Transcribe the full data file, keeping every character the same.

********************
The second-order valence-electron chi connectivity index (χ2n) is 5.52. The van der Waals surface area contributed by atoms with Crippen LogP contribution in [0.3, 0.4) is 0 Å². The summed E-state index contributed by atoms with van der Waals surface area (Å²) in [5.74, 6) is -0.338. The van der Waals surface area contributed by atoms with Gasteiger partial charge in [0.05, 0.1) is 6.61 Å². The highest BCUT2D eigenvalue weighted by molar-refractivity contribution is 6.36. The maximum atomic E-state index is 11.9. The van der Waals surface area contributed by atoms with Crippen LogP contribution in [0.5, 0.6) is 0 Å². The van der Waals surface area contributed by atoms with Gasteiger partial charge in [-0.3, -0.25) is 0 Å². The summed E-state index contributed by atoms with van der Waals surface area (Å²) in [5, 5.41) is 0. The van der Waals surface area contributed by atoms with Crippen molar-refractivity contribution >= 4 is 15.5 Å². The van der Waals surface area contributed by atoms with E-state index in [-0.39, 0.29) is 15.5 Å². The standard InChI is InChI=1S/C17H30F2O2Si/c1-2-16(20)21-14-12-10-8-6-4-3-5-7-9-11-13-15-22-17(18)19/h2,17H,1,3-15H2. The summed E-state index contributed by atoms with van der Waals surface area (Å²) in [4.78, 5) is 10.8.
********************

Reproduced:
The second-order valence-electron chi connectivity index (χ2n) is 5.52. The van der Waals surface area contributed by atoms with Crippen LogP contribution in [0.3, 0.4) is 0 Å². The summed E-state index contributed by atoms with van der Waals surface area (Å²) in [5.74, 6) is -0.338. The van der Waals surface area contributed by atoms with Gasteiger partial charge in [0.05, 0.1) is 6.61 Å². The highest BCUT2D eigenvalue weighted by molar-refractivity contribution is 6.36. The maximum atomic E-state index is 11.9. The van der Waals surface area contributed by atoms with Crippen LogP contribution in [0.5, 0.6) is 0 Å². The van der Waals surface area contributed by atoms with Gasteiger partial charge in [-0.3, -0.25) is 0 Å². The summed E-state index contributed by atoms with van der Waals surface area (Å²) in [5, 5.41) is 0. The van der Waals surface area contributed by atoms with Crippen molar-refractivity contribution >= 4 is 15.5 Å². The van der Waals surface area contributed by atoms with E-state index in [-0.39, 0.29) is 15.5 Å². The standard InChI is InChI=1S/C17H30F2O2Si/c1-2-16(20)21-14-12-10-8-6-4-3-5-7-9-11-13-15-22-17(18)19/h2,17H,1,3-15H2. The summed E-state index contributed by atoms with van der Waals surface area (Å²) in [4.78, 5) is 10.8.